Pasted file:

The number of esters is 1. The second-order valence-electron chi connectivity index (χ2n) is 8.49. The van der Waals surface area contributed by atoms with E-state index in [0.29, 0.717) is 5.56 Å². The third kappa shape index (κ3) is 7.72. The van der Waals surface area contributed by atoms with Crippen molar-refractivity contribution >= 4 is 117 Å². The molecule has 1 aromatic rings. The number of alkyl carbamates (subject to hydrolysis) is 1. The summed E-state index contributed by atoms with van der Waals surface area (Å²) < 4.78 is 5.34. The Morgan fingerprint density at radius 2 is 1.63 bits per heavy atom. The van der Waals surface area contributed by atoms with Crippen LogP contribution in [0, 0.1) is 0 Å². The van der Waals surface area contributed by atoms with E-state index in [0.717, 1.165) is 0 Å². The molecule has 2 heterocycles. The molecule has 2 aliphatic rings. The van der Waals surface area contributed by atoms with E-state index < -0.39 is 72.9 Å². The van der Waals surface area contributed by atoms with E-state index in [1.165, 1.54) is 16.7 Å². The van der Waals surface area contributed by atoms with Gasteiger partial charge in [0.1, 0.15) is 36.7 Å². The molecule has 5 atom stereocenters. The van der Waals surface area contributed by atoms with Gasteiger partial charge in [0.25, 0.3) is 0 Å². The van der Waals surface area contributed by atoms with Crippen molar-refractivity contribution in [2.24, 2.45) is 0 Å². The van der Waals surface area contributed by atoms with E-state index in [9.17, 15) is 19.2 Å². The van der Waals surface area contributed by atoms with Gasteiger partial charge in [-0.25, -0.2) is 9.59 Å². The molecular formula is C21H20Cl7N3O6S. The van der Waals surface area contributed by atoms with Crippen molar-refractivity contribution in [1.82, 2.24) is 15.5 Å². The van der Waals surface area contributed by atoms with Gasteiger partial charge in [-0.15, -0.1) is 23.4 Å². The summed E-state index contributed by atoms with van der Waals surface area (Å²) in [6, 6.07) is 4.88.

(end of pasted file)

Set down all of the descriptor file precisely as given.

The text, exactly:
The number of esters is 1. The second-order valence-electron chi connectivity index (χ2n) is 8.49. The van der Waals surface area contributed by atoms with E-state index in [0.29, 0.717) is 5.56 Å². The third kappa shape index (κ3) is 7.72. The van der Waals surface area contributed by atoms with Crippen molar-refractivity contribution >= 4 is 117 Å². The molecule has 1 aromatic rings. The number of alkyl carbamates (subject to hydrolysis) is 1. The summed E-state index contributed by atoms with van der Waals surface area (Å²) < 4.78 is 5.34. The Morgan fingerprint density at radius 2 is 1.63 bits per heavy atom. The van der Waals surface area contributed by atoms with Crippen LogP contribution in [0, 0.1) is 0 Å². The van der Waals surface area contributed by atoms with E-state index in [0.717, 1.165) is 0 Å². The molecule has 2 heterocycles. The molecule has 2 aliphatic rings. The van der Waals surface area contributed by atoms with E-state index < -0.39 is 72.9 Å². The van der Waals surface area contributed by atoms with E-state index in [1.165, 1.54) is 16.7 Å². The van der Waals surface area contributed by atoms with Gasteiger partial charge in [0.1, 0.15) is 36.7 Å². The molecule has 5 atom stereocenters. The van der Waals surface area contributed by atoms with Gasteiger partial charge in [0.25, 0.3) is 0 Å². The van der Waals surface area contributed by atoms with Crippen molar-refractivity contribution in [2.24, 2.45) is 0 Å². The van der Waals surface area contributed by atoms with E-state index in [9.17, 15) is 19.2 Å². The van der Waals surface area contributed by atoms with Gasteiger partial charge in [-0.25, -0.2) is 9.59 Å². The molecular formula is C21H20Cl7N3O6S. The van der Waals surface area contributed by atoms with Crippen molar-refractivity contribution in [1.82, 2.24) is 15.5 Å². The van der Waals surface area contributed by atoms with Gasteiger partial charge in [-0.15, -0.1) is 23.4 Å². The summed E-state index contributed by atoms with van der Waals surface area (Å²) in [6, 6.07) is 4.88.